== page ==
A Writer’s Woes

Targets, Goals, and Scheduling

By Annette Rey

I’m always pressed for time. How about you?

Most writers have a real life they must live before they can nurture their writer’s life. And the tasks required to engage in their writing life are many and demanding. How do we find a workable slot in which to fit these tasks?

First, you really need to stop and evaluate exactly what you want to accomplish. Give each item a name. Blog. Study. Read. Write.

Now give each a period of time you’d like to give to each. Blog – once a day. Study – Two times a week. Read – 30 minutes every day. Write – a total of seven hours a week.

Look at the calendar of your life (a calendar can be a real writer’s tool). Where can you plug in the time required for each task?

Can you write a few blog posts at one sitting (taking advantage of flow) and schedule them to be automatically posted over a period of days?

Can you study writing-craft articles while commuting? If you drive, can you listen to audio instruction?

Can you read stories, articles, magazines, blogs on your lunch hour?

Can you rise earlier and write while the house is quiet? Can you write late at night? You might invest in an audio recorder and speak your ideas and drafts into it as you are driving or cooking dinner.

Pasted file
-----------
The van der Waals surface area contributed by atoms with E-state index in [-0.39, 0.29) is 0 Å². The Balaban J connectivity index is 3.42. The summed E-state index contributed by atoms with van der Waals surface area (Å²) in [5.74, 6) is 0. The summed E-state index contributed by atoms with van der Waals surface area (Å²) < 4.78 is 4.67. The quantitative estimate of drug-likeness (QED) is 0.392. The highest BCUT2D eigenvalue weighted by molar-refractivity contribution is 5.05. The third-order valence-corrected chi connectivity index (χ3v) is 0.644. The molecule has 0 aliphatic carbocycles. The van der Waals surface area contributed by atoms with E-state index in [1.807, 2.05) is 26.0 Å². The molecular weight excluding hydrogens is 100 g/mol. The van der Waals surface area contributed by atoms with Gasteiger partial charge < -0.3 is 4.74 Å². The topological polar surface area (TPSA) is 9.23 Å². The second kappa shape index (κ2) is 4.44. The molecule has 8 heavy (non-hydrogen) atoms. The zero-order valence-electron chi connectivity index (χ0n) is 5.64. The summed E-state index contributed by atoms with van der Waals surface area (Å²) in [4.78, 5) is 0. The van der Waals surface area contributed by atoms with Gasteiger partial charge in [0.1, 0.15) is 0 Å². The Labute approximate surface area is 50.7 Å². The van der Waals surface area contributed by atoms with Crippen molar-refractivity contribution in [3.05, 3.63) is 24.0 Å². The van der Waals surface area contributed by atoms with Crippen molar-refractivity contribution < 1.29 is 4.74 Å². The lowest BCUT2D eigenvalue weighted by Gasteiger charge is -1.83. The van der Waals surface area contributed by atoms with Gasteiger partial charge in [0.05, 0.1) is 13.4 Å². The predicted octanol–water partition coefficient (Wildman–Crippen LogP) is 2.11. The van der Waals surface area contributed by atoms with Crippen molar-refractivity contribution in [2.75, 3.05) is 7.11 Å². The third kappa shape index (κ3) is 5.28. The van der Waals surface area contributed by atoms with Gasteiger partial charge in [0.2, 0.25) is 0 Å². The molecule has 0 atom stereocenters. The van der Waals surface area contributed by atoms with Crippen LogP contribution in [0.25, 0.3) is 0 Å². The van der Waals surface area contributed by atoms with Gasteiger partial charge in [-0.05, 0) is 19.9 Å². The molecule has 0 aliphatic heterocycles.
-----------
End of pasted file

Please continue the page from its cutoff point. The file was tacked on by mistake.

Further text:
To visualize these things and to make a plan are most of the battle. Once you get these things into a concrete-mental format, they become relatively tangible, and manageable.

Try your plan realizing you can tweak it any time. Also, be forgiving of yourself when you fall outside your original plan. Just approaching a way to achieve your goals is an accomplishment. So give yourself credit for moving this far.

In order to know I am covering all the bases necessary to run a blog, educate myself, and write any of my personally desired works, I must schedule each item in a week’s time. If I don’t, I will overlook any one of them. And each is an important component of my goals.

To build my blog I must post as frequently as possible, at least daily. So far, I have not managed that, but I’m working on it.

I strive to know more and more, to plug the holes of knowledge where I lack. I’m continually checking word usage and punctuation to an almost paranoid state. So, I spend a great many hours a week, studying my reference books, assessing other writers’ works, and assessing my own.

Another goal of mine is to read a book a week. I do an immense amount of reading as detailed in the prior paragraph, but my educational reading goal is to completely finish a book. That may sound boring, but I find it an accomplishment. I have so many reference books and I love them. But some I have not opened, so it’s a real thrill for me to actually finish one.

I take notes as I read and put them in a notebook. For me, rewriting a finding makes it become part of me, and I can more easily recall it, and apply it to my writing. This enables me to pass the fact along to other writers as they ask me for advice.

If you live your writing life in a helter-skelter way, it’s likely you will not advance at the rate you’d like. Try this calendar idea. What can it hurt?

Tell me how this works for you. Tell me how you divide the necessary tasks in your writing life. All of us are different, yet all of us can benefit from the experience of others.

 

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